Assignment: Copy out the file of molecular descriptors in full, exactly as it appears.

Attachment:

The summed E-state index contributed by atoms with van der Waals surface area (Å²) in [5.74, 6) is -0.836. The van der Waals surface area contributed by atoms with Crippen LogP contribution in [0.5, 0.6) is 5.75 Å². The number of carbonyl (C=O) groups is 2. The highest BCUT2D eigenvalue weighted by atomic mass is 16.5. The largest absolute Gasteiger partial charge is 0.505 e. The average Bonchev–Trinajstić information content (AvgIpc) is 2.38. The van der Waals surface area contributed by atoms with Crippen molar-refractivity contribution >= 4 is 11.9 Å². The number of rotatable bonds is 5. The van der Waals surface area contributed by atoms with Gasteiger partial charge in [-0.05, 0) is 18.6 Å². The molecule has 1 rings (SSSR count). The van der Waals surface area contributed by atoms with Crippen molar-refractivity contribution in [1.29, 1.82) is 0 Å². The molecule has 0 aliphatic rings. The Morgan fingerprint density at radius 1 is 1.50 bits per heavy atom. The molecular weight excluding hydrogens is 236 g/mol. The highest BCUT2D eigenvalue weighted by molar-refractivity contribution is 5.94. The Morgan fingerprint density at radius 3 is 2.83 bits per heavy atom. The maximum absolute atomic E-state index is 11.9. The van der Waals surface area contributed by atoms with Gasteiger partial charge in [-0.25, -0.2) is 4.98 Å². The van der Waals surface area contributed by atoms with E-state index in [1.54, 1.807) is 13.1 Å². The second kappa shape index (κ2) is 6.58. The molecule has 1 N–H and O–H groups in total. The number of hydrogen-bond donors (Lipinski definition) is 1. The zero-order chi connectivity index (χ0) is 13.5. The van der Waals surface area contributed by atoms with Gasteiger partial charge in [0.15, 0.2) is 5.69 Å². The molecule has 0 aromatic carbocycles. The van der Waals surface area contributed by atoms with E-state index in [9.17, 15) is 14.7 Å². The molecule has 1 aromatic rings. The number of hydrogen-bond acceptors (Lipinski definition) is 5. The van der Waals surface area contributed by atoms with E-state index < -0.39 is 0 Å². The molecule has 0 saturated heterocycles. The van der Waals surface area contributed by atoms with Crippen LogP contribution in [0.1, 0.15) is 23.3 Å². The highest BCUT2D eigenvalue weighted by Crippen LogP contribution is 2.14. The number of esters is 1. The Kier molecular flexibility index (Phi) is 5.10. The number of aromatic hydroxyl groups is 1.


The summed E-state index contributed by atoms with van der Waals surface area (Å²) in [5.74, 6) is -0.836. The van der Waals surface area contributed by atoms with Crippen LogP contribution in [0.5, 0.6) is 5.75 Å². The number of carbonyl (C=O) groups is 2. The highest BCUT2D eigenvalue weighted by atomic mass is 16.5. The largest absolute Gasteiger partial charge is 0.505 e. The average Bonchev–Trinajstić information content (AvgIpc) is 2.38. The van der Waals surface area contributed by atoms with Crippen molar-refractivity contribution >= 4 is 11.9 Å². The number of rotatable bonds is 5. The van der Waals surface area contributed by atoms with Gasteiger partial charge in [-0.05, 0) is 18.6 Å². The molecule has 1 rings (SSSR count). The van der Waals surface area contributed by atoms with Crippen molar-refractivity contribution in [1.29, 1.82) is 0 Å². The molecule has 0 aliphatic rings. The Morgan fingerprint density at radius 1 is 1.50 bits per heavy atom. The molecular weight excluding hydrogens is 236 g/mol. The highest BCUT2D eigenvalue weighted by molar-refractivity contribution is 5.94. The Morgan fingerprint density at radius 3 is 2.83 bits per heavy atom. The maximum absolute atomic E-state index is 11.9. The van der Waals surface area contributed by atoms with Gasteiger partial charge in [-0.25, -0.2) is 4.98 Å². The van der Waals surface area contributed by atoms with E-state index in [1.54, 1.807) is 13.1 Å². The second kappa shape index (κ2) is 6.58. The molecule has 1 N–H and O–H groups in total. The number of hydrogen-bond donors (Lipinski definition) is 1. The zero-order chi connectivity index (χ0) is 13.5. The van der Waals surface area contributed by atoms with Gasteiger partial charge in [0.15, 0.2) is 5.69 Å². The molecule has 0 aromatic carbocycles. The van der Waals surface area contributed by atoms with E-state index in [9.17, 15) is 14.7 Å². The molecule has 1 aromatic rings. The number of hydrogen-bond acceptors (Lipinski definition) is 5. The van der Waals surface area contributed by atoms with E-state index < -0.39 is 0 Å². The molecule has 0 saturated heterocycles. The van der Waals surface area contributed by atoms with Crippen LogP contribution in [0.1, 0.15) is 23.3 Å². The highest BCUT2D eigenvalue weighted by Crippen LogP contribution is 2.14. The number of esters is 1. The Kier molecular flexibility index (Phi) is 5.10. The number of aromatic hydroxyl groups is 1.